FIRST BOOKS ISSUE
A kindergarten Saturn,
she orbits the yard,
arms raised skyward,
chip tipped up,
eyes shut like a gospel
singer whose lyrics rest
on the tip of grace.
I guess it's about bones
and balance. The body
hoops with soul and smoothes
its hips and ribcage
into a limber pole.
The planets hula
around a muscular sun.
Pink, orange, and green stripes
spiral around my daughter.
She's in outer space,
too busy to recall
how she learned to keep
her circle circling
around one steady
center all her own.
DIAGRAM OF THE FEMALE REPRODUCTIVE SYSTEM,
Both parents born in El Salvador, the
neighbor boy, Enrique,
has trouble with his homework, knocks on our door, asking for
my husband's bilingual expertise. At twelve, he must study the
reproductive system in a special class called Health. He hands
my husband a cross-section of a woman, a map with arrows
and blanks. Shyly, he says his parents know only the Spanish
words—tranquil in their living room, listening to the news under
a wide-eyed portrait of Jesus, while their boy in the next apart-
ment learns to pronounce clitoris, vagina, and uterine
What would Jesus do, faced with a worksheet like this? I find
I need to leave the room so men can talk as men. My husband
comes to consult me only when he is unsure about fallopian tubes.
In a half an hour, they are almost done. Anatomically correct and
American, the diagram is filled with terms doctors use. I can
hear Enrique thanking my husband: Gracias, gracias, gracias,
señor. His gratitude seems too great, as if he could know
when you learn a new word in no time you find it everywhere.
My daughter rips the foil packet
and pours tenants into the tank—
as directions say, INSTANT PETS.
Eggs like pearly dandruff hatch
into jiggling specks. On the package
a cartoon brine shrimp winks.
They grow, endear themselves
to my child. Daily, she aerates the tank—
pours greenish water from glass to glass—
provides powdered algae clumped
smaller than mustard seed.
Little water chimps agitate
for breakfast at the surface,
so human in their neediness and spunk,
they earn the playful name we offer:
Sea Monkeys. What if, magnified,
we too might invite analogy?
Something generous, far cuter
than our small, mean selves?
PLAYING OUR BIRTHDAYS
Not because he loved her, but because
Mom would say. When years after the divorce
he played her birthday, mine, and his for the jackpot.
He held on to what he felt was luck
long after she packed her bags and left him.
Even their anniversary splashed its date
onto losing tickets that he never threw away,
dozens discovered in old sports coats' pockets.
As if their man-and-wife collision
could mean nothing less than a ridiculous fortune,
three-in-one destined for fame.
As if some rational good should finally come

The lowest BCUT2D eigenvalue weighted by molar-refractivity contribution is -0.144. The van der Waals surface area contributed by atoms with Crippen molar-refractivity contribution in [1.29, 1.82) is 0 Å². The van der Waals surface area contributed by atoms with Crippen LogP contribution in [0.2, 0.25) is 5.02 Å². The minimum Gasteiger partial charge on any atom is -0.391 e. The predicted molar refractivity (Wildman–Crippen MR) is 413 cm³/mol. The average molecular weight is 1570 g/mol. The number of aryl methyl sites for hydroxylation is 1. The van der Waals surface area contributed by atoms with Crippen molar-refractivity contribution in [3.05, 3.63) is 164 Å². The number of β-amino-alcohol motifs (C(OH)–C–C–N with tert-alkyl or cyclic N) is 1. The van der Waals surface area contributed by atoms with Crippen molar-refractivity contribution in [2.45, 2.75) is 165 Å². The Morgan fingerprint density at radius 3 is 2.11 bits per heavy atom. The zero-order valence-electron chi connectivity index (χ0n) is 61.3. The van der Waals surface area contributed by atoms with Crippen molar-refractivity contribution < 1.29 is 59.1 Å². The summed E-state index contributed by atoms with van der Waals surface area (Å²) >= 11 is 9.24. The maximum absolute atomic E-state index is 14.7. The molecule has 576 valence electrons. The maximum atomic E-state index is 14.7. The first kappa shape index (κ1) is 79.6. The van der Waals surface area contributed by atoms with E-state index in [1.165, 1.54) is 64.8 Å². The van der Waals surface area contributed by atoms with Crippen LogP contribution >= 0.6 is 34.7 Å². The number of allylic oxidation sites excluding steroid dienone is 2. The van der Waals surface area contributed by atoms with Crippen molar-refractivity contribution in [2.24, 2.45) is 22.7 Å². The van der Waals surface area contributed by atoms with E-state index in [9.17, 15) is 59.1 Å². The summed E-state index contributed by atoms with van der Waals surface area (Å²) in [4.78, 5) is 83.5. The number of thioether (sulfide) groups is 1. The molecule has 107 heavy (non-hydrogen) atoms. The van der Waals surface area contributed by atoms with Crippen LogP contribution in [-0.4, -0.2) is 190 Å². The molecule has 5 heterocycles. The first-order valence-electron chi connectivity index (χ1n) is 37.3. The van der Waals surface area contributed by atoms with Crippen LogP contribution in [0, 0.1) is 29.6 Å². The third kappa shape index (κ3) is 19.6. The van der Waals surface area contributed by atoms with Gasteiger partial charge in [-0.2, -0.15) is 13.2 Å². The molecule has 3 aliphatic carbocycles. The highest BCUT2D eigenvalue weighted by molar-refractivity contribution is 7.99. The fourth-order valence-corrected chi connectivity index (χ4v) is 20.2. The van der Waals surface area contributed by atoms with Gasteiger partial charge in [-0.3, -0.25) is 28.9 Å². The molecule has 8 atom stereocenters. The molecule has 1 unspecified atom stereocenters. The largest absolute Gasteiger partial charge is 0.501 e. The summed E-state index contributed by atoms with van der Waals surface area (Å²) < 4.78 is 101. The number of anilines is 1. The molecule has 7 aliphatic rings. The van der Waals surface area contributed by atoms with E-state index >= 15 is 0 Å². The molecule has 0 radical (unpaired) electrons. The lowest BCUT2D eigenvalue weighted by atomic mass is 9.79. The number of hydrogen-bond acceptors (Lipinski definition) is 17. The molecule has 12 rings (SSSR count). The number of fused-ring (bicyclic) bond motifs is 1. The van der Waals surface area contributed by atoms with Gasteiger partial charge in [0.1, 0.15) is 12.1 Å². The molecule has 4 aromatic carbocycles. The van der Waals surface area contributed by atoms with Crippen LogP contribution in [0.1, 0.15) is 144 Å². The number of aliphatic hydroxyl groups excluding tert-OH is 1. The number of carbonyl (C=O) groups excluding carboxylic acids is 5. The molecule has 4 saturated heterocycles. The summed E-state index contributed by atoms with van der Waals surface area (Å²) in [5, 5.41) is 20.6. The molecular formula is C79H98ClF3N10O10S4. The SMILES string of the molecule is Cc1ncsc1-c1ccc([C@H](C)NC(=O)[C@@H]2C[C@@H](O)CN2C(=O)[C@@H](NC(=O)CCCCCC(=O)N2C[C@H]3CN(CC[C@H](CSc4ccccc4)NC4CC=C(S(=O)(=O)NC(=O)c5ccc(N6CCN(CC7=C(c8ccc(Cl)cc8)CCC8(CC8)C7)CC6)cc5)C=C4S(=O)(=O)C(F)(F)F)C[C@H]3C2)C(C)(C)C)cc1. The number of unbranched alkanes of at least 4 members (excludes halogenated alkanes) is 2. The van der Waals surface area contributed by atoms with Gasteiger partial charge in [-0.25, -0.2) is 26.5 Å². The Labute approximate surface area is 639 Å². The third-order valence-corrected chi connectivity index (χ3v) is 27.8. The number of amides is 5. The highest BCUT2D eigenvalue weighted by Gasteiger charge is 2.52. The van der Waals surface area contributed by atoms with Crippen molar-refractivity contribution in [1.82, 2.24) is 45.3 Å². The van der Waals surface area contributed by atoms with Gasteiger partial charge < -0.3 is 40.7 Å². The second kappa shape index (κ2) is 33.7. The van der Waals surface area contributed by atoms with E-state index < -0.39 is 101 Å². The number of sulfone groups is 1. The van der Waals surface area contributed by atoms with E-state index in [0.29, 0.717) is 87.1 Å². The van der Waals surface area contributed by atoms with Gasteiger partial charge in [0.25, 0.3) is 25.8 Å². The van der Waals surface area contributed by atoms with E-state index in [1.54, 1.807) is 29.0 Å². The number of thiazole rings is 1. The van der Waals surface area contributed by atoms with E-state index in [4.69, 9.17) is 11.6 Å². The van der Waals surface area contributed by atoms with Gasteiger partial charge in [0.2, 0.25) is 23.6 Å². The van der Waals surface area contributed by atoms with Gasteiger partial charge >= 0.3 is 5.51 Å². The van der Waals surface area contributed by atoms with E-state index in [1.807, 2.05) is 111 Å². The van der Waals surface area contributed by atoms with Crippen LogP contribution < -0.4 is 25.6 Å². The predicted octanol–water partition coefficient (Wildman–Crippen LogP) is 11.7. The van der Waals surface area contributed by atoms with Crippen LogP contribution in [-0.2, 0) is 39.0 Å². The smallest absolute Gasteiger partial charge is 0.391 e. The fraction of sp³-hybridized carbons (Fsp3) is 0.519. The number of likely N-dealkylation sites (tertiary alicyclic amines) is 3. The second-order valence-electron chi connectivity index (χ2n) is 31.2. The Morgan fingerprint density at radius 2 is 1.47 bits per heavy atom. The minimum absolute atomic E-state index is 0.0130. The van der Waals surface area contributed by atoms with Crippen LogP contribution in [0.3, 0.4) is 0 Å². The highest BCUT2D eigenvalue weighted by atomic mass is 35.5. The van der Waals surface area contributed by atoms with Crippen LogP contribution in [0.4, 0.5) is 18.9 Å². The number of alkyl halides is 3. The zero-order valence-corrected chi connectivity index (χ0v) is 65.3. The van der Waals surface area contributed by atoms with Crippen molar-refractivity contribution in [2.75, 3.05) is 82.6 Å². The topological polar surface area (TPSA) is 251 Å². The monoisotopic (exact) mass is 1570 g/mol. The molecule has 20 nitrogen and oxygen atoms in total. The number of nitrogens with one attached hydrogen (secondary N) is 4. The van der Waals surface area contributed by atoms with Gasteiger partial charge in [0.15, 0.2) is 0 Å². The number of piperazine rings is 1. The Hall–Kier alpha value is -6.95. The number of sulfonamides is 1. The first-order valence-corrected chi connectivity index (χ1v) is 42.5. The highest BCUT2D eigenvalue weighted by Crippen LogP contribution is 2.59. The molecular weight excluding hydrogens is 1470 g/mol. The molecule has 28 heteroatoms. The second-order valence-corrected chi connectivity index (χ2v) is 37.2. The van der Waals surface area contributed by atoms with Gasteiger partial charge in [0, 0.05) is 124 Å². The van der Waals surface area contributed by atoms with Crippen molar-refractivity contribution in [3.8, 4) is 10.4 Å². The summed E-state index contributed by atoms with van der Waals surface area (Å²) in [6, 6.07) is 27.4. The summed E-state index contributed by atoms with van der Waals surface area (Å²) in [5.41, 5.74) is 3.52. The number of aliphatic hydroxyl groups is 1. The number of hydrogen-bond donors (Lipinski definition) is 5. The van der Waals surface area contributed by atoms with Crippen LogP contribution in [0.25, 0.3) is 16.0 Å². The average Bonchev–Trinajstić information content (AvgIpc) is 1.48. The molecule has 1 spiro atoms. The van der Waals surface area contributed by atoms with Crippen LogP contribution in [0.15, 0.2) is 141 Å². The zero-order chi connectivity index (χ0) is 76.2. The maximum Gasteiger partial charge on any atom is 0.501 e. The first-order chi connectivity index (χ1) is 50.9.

of the days, months, and years that dropped us here
together, and left us, once knotted in dismay,
slowly working apart.
ON HERITAGE NIGHT AT MY CHILDREN'S ELEMENTARY
I show up with brownies, nothing exotic
or spicy, no soul food, fried rice, or plantains.
In a Betty Crocker pyramid, I display my dark, sugary fix
awkwardly, pretending a wholesome, American heritage,
while inside, I am the dilute white
of my father's alcoholic amnesia,
a translucent fog as homogenous as a mild cold.
I show up with brownies out of a box, whisked with oil,
eggs, and water, the color of brandy in his morning coffee,
dense and slightly under-baked. I set
them on a table in the gym
wondering what others will think of me, wondering
what I think of them. In an addict's kingdom that's how you think,
sizing up others, who like you, may hear heritage and know
Jack Daniels, gin, or a six-pack could
as easily appear as this array
of international casseroles. In a United Nations' stew of young families,
screw my historic English, Swedish, Scottish, French blood lines.
Our parents teach us what to do, or not to do, in my case.
Kathi Morrison-Taylor was born and
raised in the Pacific Northwest. She completed her MFA at the University
of Washington in 1989 and since then has lived in California, Connecticut,
and Virginia. Her poems have appeared in Southern Poetry Review, Stand,
Seattle Review, and New York Quarterly. Co-director of the Joaquin Miller
Cabin Reading Series in Washington, DC, she has worked both as a teacher
and librarian. She and her husband and two children make their home
in Arlington, VA.
The poems here are reprinted from By the Nest,
published by The Word Works, Inc., with permission from the author.
For more information on the book, see: http://www.wordworksdc.com/.
Published in Volume
10:2, Spring 2009.
Read more by this author:
Morrison-Taylor: DC Places Issue
on Joaquin Miller: